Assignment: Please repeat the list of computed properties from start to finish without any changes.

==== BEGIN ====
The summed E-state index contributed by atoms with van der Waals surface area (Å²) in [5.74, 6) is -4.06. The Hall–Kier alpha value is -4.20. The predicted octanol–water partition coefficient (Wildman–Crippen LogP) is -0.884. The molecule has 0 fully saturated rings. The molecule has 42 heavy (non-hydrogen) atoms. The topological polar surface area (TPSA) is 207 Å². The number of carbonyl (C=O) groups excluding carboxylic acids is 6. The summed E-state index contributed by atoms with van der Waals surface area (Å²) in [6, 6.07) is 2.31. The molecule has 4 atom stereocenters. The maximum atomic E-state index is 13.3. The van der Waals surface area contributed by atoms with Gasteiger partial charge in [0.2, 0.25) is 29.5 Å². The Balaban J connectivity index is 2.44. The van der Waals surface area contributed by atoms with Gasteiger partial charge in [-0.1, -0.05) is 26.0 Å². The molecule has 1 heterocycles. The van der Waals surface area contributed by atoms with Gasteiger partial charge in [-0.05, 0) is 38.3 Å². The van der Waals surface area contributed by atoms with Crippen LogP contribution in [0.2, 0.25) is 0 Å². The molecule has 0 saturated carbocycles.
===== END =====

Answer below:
The summed E-state index contributed by atoms with van der Waals surface area (Å²) in [5.74, 6) is -4.06. The Hall–Kier alpha value is -4.20. The predicted octanol–water partition coefficient (Wildman–Crippen LogP) is -0.884. The molecule has 0 fully saturated rings. The molecule has 42 heavy (non-hydrogen) atoms. The topological polar surface area (TPSA) is 207 Å². The number of carbonyl (C=O) groups excluding carboxylic acids is 6. The summed E-state index contributed by atoms with van der Waals surface area (Å²) in [6, 6.07) is 2.31. The molecule has 4 atom stereocenters. The maximum atomic E-state index is 13.3. The van der Waals surface area contributed by atoms with Gasteiger partial charge in [0.2, 0.25) is 29.5 Å². The Balaban J connectivity index is 2.44. The van der Waals surface area contributed by atoms with Gasteiger partial charge in [-0.1, -0.05) is 26.0 Å². The molecule has 1 heterocycles. The van der Waals surface area contributed by atoms with Gasteiger partial charge in [-0.05, 0) is 38.3 Å². The van der Waals surface area contributed by atoms with Crippen LogP contribution in [0.2, 0.25) is 0 Å². The molecule has 0 saturated carbocycles.